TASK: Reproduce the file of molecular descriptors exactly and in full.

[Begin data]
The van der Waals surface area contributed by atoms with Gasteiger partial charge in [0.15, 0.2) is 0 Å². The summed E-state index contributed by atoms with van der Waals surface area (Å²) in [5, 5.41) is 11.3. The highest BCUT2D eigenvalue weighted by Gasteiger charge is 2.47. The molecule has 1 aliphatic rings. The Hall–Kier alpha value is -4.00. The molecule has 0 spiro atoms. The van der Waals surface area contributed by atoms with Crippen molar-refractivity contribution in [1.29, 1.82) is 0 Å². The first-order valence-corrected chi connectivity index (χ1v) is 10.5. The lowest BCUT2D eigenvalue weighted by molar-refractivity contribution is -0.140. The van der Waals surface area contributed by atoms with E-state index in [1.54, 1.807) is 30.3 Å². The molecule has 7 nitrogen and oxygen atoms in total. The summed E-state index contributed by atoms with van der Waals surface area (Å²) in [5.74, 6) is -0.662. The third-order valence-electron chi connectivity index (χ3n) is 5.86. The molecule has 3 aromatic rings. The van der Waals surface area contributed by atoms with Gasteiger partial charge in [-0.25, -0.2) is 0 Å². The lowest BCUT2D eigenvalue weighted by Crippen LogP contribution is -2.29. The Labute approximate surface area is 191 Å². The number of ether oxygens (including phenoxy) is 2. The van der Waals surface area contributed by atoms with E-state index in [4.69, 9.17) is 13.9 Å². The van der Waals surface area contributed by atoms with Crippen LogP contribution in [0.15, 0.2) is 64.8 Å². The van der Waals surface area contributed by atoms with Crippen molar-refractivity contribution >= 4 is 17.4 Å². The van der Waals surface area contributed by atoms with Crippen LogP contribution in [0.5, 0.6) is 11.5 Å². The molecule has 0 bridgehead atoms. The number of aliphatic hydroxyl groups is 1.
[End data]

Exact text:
The van der Waals surface area contributed by atoms with Gasteiger partial charge in [0.15, 0.2) is 0 Å². The summed E-state index contributed by atoms with van der Waals surface area (Å²) in [5, 5.41) is 11.3. The highest BCUT2D eigenvalue weighted by Gasteiger charge is 2.47. The molecule has 1 aliphatic rings. The Hall–Kier alpha value is -4.00. The molecule has 0 spiro atoms. The van der Waals surface area contributed by atoms with Crippen molar-refractivity contribution in [1.29, 1.82) is 0 Å². The first-order valence-corrected chi connectivity index (χ1v) is 10.5. The lowest BCUT2D eigenvalue weighted by molar-refractivity contribution is -0.140. The van der Waals surface area contributed by atoms with E-state index in [1.54, 1.807) is 30.3 Å². The molecule has 7 nitrogen and oxygen atoms in total. The summed E-state index contributed by atoms with van der Waals surface area (Å²) in [5.74, 6) is -0.662. The third-order valence-electron chi connectivity index (χ3n) is 5.86. The molecule has 3 aromatic rings. The van der Waals surface area contributed by atoms with Gasteiger partial charge in [-0.25, -0.2) is 0 Å². The lowest BCUT2D eigenvalue weighted by Crippen LogP contribution is -2.29. The Labute approximate surface area is 191 Å². The number of ether oxygens (including phenoxy) is 2. The van der Waals surface area contributed by atoms with E-state index in [4.69, 9.17) is 13.9 Å². The van der Waals surface area contributed by atoms with Crippen LogP contribution in [0.15, 0.2) is 64.8 Å². The van der Waals surface area contributed by atoms with Crippen molar-refractivity contribution >= 4 is 17.4 Å². The van der Waals surface area contributed by atoms with Crippen LogP contribution in [0.5, 0.6) is 11.5 Å². The molecule has 0 bridgehead atoms. The number of aliphatic hydroxyl groups is 1.